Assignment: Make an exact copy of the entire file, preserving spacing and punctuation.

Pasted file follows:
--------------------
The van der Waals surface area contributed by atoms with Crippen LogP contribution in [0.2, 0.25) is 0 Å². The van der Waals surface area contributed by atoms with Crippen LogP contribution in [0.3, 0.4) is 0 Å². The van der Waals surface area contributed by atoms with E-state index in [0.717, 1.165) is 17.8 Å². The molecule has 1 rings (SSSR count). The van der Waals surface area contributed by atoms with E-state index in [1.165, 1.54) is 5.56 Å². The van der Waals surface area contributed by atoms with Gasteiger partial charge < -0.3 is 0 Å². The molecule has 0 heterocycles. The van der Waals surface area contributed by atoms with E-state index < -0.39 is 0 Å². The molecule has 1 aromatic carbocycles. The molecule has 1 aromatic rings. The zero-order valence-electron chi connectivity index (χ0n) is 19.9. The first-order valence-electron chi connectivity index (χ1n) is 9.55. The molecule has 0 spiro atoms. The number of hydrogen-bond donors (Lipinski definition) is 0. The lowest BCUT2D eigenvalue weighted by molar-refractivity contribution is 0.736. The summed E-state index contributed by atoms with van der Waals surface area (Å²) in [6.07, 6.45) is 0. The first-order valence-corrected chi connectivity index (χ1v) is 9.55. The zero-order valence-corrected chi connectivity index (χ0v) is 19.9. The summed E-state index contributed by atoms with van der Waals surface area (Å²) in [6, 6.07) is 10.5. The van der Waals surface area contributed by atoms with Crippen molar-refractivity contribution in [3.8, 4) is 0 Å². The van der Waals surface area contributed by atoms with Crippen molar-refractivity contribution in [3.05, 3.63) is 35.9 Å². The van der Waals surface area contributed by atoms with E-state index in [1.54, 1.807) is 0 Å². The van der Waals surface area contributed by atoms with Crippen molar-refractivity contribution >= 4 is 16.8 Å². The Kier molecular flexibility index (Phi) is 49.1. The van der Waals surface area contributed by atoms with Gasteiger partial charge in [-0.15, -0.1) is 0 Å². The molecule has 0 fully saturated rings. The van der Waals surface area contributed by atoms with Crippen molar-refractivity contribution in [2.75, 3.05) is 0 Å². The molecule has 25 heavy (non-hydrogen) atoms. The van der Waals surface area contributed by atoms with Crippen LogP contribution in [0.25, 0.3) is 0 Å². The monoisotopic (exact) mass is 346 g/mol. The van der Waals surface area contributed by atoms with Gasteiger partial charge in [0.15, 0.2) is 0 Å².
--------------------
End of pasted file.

The van der Waals surface area contributed by atoms with Crippen LogP contribution in [0.2, 0.25) is 0 Å². The van der Waals surface area contributed by atoms with Crippen LogP contribution in [0.3, 0.4) is 0 Å². The van der Waals surface area contributed by atoms with E-state index in [0.717, 1.165) is 17.8 Å². The molecule has 1 rings (SSSR count). The van der Waals surface area contributed by atoms with E-state index in [1.165, 1.54) is 5.56 Å². The van der Waals surface area contributed by atoms with Gasteiger partial charge < -0.3 is 0 Å². The molecule has 0 heterocycles. The van der Waals surface area contributed by atoms with E-state index < -0.39 is 0 Å². The molecule has 1 aromatic carbocycles. The molecule has 1 aromatic rings. The zero-order valence-electron chi connectivity index (χ0n) is 19.9. The first-order valence-electron chi connectivity index (χ1n) is 9.55. The molecule has 0 spiro atoms. The number of hydrogen-bond donors (Lipinski definition) is 0. The lowest BCUT2D eigenvalue weighted by molar-refractivity contribution is 0.736. The summed E-state index contributed by atoms with van der Waals surface area (Å²) in [6.07, 6.45) is 0. The first-order valence-corrected chi connectivity index (χ1v) is 9.55. The zero-order valence-corrected chi connectivity index (χ0v) is 19.9. The summed E-state index contributed by atoms with van der Waals surface area (Å²) in [6, 6.07) is 10.5. The van der Waals surface area contributed by atoms with Crippen molar-refractivity contribution in [3.8, 4) is 0 Å². The van der Waals surface area contributed by atoms with Crippen molar-refractivity contribution in [3.05, 3.63) is 35.9 Å². The van der Waals surface area contributed by atoms with E-state index in [1.54, 1.807) is 0 Å². The van der Waals surface area contributed by atoms with Crippen molar-refractivity contribution >= 4 is 16.8 Å². The Kier molecular flexibility index (Phi) is 49.1. The van der Waals surface area contributed by atoms with Gasteiger partial charge in [-0.15, -0.1) is 0 Å². The molecule has 0 fully saturated rings. The van der Waals surface area contributed by atoms with Crippen molar-refractivity contribution in [2.75, 3.05) is 0 Å². The molecule has 25 heavy (non-hydrogen) atoms. The van der Waals surface area contributed by atoms with Crippen LogP contribution in [0.25, 0.3) is 0 Å². The monoisotopic (exact) mass is 346 g/mol. The van der Waals surface area contributed by atoms with Gasteiger partial charge in [0.15, 0.2) is 0 Å².